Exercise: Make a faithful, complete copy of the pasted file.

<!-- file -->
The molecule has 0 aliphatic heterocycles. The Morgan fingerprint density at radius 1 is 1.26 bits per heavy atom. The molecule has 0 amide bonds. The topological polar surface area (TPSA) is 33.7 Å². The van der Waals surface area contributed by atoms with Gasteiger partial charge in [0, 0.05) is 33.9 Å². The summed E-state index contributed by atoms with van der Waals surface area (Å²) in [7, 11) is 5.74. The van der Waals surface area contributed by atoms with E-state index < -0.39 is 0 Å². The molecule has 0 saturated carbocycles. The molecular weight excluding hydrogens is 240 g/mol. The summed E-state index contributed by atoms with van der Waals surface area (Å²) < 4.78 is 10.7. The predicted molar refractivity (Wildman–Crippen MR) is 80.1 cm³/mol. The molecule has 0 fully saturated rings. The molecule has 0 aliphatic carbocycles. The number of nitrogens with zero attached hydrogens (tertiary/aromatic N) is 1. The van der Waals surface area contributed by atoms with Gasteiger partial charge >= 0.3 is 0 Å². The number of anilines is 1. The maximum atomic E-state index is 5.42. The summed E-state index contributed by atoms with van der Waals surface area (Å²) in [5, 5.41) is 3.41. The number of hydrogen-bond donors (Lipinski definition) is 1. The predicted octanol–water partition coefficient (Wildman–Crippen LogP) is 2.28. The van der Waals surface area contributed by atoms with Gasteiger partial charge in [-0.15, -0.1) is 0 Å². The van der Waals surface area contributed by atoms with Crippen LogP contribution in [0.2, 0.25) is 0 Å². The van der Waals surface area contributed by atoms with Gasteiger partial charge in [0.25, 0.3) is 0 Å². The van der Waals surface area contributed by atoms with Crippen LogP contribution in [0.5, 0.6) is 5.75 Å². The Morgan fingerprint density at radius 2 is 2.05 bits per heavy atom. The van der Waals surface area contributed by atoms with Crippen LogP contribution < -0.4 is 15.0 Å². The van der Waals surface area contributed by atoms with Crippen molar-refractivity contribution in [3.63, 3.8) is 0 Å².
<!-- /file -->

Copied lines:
The molecule has 0 aliphatic heterocycles. The Morgan fingerprint density at radius 1 is 1.26 bits per heavy atom. The molecule has 0 amide bonds. The topological polar surface area (TPSA) is 33.7 Å². The van der Waals surface area contributed by atoms with Gasteiger partial charge in [0, 0.05) is 33.9 Å². The summed E-state index contributed by atoms with van der Waals surface area (Å²) in [7, 11) is 5.74. The van der Waals surface area contributed by atoms with E-state index < -0.39 is 0 Å². The molecule has 0 saturated carbocycles. The molecular weight excluding hydrogens is 240 g/mol. The summed E-state index contributed by atoms with van der Waals surface area (Å²) < 4.78 is 10.7. The predicted molar refractivity (Wildman–Crippen MR) is 80.1 cm³/mol. The molecule has 0 fully saturated rings. The molecule has 0 aliphatic carbocycles. The number of nitrogens with zero attached hydrogens (tertiary/aromatic N) is 1. The van der Waals surface area contributed by atoms with Gasteiger partial charge >= 0.3 is 0 Å². The number of anilines is 1. The maximum atomic E-state index is 5.42. The summed E-state index contributed by atoms with van der Waals surface area (Å²) in [5, 5.41) is 3.41. The number of hydrogen-bond donors (Lipinski definition) is 1. The predicted octanol–water partition coefficient (Wildman–Crippen LogP) is 2.28. The van der Waals surface area contributed by atoms with Gasteiger partial charge in [-0.15, -0.1) is 0 Å². The van der Waals surface area contributed by atoms with Crippen LogP contribution in [0.2, 0.25) is 0 Å². The van der Waals surface area contributed by atoms with Gasteiger partial charge in [0.25, 0.3) is 0 Å². The van der Waals surface area contributed by atoms with Crippen LogP contribution in [0.5, 0.6) is 5.75 Å². The Morgan fingerprint density at radius 2 is 2.05 bits per heavy atom. The van der Waals surface area contributed by atoms with Crippen LogP contribution < -0.4 is 15.0 Å². The van der Waals surface area contributed by atoms with Crippen molar-refractivity contribution in [3.63, 3.8) is 0 Å².